Adderall Addiction, Side Effects, and Withdrawal
Adderall is a prescription stimulant with a high potential for misuse and dependence.1,2
Continue reading to learn more about Adderall, its side effects, Adderall misuse and addiction, and treatment options.
What is Adderall?
Adderall is a prescription amphetamine stimulant medication used in the treatment of attention-deficit/hyperactivity disorder.1
Adderall is a Schedule II controlled substance, meaning it has medical uses but a high potential for misuse and dependence. Approximately 3.2 million Americans aged 12 or older reported past-year prescription amphetamine misuse in 2021.3
How Does Adderall Work?
Amphetamine stimulants like Adderall increase the activity of certain neurotransmitters—specifically dopamine and norepinephrine—by both increasing their release from neurons and blocking their reuptake from brain synapses.1 However, the exact way in which Adderall produces its therapeutic effects in the treatment of ADHD is unknown.1
Adderall—when used as prescribed—can improve attention and decrease impulsiveness and hyperactivity in ADHD patients.1
Adderall Side Effects
Adderall has several potential side effects. Adderall side effects may include:1
- Dry mouth.
- Loss of appetite.
Adderall misuse may involve:4
- Taking Adderall without a prescription.
- Using Adderall for non-medical reasons.
- Taking Adderall in larger amounts than prescribed.
- Taking Adderall in a way other than prescribed (e.g., crushing a pill and snorting it).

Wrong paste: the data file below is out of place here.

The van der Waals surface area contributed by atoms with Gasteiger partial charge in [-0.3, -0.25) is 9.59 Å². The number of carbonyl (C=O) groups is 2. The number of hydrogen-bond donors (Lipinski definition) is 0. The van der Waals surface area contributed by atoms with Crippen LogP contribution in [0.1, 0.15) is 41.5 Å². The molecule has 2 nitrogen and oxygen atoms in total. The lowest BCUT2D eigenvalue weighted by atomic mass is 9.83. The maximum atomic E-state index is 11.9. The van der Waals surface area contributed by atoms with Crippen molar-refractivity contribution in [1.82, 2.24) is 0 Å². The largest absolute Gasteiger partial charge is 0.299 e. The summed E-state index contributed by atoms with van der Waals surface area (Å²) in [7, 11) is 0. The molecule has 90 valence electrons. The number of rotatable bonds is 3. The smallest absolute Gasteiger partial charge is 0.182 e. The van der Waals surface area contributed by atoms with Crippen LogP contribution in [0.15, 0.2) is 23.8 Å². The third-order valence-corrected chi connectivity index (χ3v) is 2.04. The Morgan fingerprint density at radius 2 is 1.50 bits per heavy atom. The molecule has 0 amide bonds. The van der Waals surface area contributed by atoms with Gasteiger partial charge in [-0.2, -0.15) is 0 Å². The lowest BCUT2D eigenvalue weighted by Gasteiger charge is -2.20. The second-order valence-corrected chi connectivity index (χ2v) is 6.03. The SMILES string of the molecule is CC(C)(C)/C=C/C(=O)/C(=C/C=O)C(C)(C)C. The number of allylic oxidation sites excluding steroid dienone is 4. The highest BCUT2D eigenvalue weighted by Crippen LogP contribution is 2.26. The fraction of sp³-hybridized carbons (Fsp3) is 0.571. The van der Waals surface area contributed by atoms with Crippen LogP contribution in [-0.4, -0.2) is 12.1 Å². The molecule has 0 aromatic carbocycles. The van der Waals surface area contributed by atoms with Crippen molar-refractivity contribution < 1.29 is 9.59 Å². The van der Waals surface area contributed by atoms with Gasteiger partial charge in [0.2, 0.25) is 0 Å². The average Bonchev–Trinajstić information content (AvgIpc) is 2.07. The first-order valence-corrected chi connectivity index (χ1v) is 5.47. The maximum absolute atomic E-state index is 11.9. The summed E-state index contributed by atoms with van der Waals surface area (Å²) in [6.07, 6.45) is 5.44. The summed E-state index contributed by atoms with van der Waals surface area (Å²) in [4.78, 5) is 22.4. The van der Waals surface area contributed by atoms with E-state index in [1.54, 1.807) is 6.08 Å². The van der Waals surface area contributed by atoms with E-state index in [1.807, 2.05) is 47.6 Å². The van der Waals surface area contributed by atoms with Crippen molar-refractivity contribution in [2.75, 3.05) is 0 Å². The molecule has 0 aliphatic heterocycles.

Adderall misuse may be more common among college students than their non-college peers. In 2021, approximately 4.3% of college students reported using Adderall without medical supervision, with lower rates among people in the same age range not enrolled in college (2.2%).5
Adolescents and college students may misuse Adderall to try to improve their academic performance, while older adults may misuse Adderall with the hope of improving their memory.4
People also sometimes misuse Adderall to:6
- Stay awake or alert.
- Lose weight.
- Increase or mitigate the effects of other drugs.
- Get high.
Adverse Effects of Adderall Misuse
People who misuse Adderall are more likely to experience unwanted effects, some of which can be serious or life-threatening. Potentially more serious adverse effects of Adderall misuse can include:1,4
- High blood pressure.
- Increased heart rate and respiration.
- Stomach pain.
- Unhealthy weight loss.
- Aggressive behavior.
- Overdose toxicity.
An Adderall overdose is a potentially life-threatening emergency that requires immediate medical attention.
Some signs of an Adderall overdose include:4
- Rapid breathing.
- Irregular heart rate and rhythm.
- Volatile blood pressure changes.
- Nausea and vomiting.
- Overactive reflexes.
Chronic misuse of prescription stimulants can also increase the risk of Adderall addiction, or what is diagnosed as a stimulant use disorder.1,4
Is Adderall Addictive?
Yes, Adderall has addiction potential.1,4 Adderall increases dopamine activity, which can reinforce continued and eventually compulsive stimulant misuse in some individuals.4
Substance use disorders involving a stimulant like Adderall develop as continued use of the drugs starts to cause significant issues across various areas of a person’s life, including adverse health issues and problems at school, work, or with interpersonal relationships.4
Adderall Addiction Signs